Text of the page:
The percentage of land Fort Worth dedicates to parks and residents’ access to parks landed it near the bottom of an annual ranking of parks in the country’s 75 largest cities.
Fort Worth dropped from 40th in 2014 to 60th this year — tied with San Antonio and Detroit — earning just two park benches on the scale of one to five in the annual ParkScore ranking from The Trust for Public Land.
Arlington and Dallas tied with Atlanta tied for 47th.
Richard Zavala, director of parks and community services, said while the ParkScore information is useful, the rankings tend to be more favorable to areas that are smaller in square miles than Fort Worth.
Never miss a local story.
“Once again, those cities that have a higher density of population have a tendency of scoring higher, simply because their population is more compact, versus the city of Fort Worth that is more dispersed and spread over 350 square-miles,” Zavala said.
The scores are based on park access, which measures the percentage of residents living within a 10-minute walk of a park; park size, which is based on a city’s median park size and the percentage of total city area dedicated to parks; and facilities and investment, which combines park spending per resident with the availability of four popular park amenities per resident.
“Our goal is for every American to live within a 10-minute walk of a park, and ParkScore is a good snapshot of how America's largest cities are doing in meeting that goal,” said Will Rogers, president of The Trust for Public Land, in a statement.
Other park systems in place
Zavala pointed out, however, that the Parkscore does not take into consideration the Tarrant Regional Water District trail system, unlike some cities, like El Paso, which included national park systems in their survey.
The scoring also does not take into the suburban and often sprawling-nature of development of this area, which means more people are further away from parks.
On spending per resident, the dollars did not include the state and federal grants Fort Worth has received, or the private money being leveraged in the local park system.
“Our modus operandi here in Fort Worth is to partner with local agencies and nonprofits to stretch the provision of our services,” Zavala said.
The city has re-focused on parks in recent years, with the 2014 bond program designating $31.44 million to parks over the next several years. The 2014 bond was the first time in a decade that parks were included in a bond package, and it is the most ever dedicated to parks in a Fort Worth bond program.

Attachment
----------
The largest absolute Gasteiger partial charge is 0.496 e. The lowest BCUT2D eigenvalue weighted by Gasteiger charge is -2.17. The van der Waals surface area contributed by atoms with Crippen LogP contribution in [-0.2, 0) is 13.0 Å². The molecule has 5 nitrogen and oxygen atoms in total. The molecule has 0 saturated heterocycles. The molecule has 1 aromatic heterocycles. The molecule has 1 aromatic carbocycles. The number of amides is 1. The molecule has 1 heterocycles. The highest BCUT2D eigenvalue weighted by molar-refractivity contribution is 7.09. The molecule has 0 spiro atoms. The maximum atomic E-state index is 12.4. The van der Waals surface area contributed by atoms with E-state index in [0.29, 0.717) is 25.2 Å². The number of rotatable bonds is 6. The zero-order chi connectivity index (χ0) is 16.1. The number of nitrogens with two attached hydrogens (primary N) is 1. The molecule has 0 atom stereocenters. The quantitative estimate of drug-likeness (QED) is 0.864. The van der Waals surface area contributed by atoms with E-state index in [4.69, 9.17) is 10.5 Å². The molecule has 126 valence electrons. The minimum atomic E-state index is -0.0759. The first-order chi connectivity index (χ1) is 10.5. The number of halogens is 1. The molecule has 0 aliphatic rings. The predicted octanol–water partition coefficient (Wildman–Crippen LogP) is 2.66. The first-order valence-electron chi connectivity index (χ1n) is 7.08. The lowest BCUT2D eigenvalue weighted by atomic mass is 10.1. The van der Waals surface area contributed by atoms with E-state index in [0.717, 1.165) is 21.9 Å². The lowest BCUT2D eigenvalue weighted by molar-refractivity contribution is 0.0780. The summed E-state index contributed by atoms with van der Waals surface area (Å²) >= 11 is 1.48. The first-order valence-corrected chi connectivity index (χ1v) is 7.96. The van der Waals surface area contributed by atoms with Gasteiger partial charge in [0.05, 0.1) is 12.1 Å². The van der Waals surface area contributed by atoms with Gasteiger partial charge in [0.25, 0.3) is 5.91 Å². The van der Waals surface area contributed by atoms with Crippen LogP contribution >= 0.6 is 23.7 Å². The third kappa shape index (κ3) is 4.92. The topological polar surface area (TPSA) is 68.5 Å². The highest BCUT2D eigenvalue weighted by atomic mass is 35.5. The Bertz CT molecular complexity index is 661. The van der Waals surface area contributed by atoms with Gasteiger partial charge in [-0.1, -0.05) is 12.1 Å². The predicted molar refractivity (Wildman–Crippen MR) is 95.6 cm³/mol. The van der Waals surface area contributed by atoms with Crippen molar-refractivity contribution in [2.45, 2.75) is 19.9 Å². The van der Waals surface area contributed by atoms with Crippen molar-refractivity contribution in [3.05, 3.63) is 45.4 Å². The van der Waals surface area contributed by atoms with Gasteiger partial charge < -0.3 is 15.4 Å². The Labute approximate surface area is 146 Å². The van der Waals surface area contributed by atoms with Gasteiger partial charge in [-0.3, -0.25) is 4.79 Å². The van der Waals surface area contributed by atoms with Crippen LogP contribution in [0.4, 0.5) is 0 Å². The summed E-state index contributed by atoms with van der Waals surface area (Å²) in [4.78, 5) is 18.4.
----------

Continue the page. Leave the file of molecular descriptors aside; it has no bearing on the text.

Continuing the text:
Residents want more
The push to focus on parks came from residents, who showed up at bond input meetings in mass, advocating for more athletic facilities, larger parks, new playground equipment and playgrounds and athletic fields for disabled students.
Urban parks, which aren’t limited to green space but can include plazas and be as small as a residential lot, are the part of the city’s attempt to get more park space in the more expensive to develop urban core.
The city has an acquisition policy meant to keep pace with rapid development: 2.5 acres for neighborhood parks per 1,000 people in a development and 3.75 acres for community parks per 1,000 people. The developments are required to front the initial fees to get the parks ready.
For inner-city developments, in lieu of acreage, the fee is $500 per dwelling to acquire and develop land.
This report includes information from Star-Telegram archives.
Caty Hirst, 817-390-7984
Fort Worth’s ParkScore
▪ The city ranked poorly in access to parks, with only 54 percent of the population living within a 10-minute walk of a public park. That’s compared to a national median of 71 percent (and 55 percent in Arlington).
▪ Fort Worth was just above the national median for investment per resident, spending $83.37 on parks per resident, compared to $83 nationally (and $86.49 per resident in Arlington).
▪ The percentage of land dedicated to parks was 5.5 percent, among the lowest in the country, compared to 9.1 percent nationally (and 7.7 percent in Arlington).
▪ Fort Worth’s median park size was above the national median of 5 acres at 7.5 acres acres (Arlington is 14.1 acres).
Fort Worth park facts
▪ Acreage: 11,722
▪ People served per park acre: 68
▪ Oldest municipal park: Hyde Park, established 1873
▪ Largest municipal park: Fort Worth Nature Center & Refuge, 3,631acres
▪ Most-visited municipal park: Trinity Park
Arlington park facts
▪ Acreage: 4,710
▪ People served per park acre: 81
▪ Oldest municipal park: Meadowbrook, established 1924
▪ Largest municipal park: River Legacy, 1,031acres
▪ Most-visited municipal park: River Legacy
Source: ParkScore (The Trust for Public Land)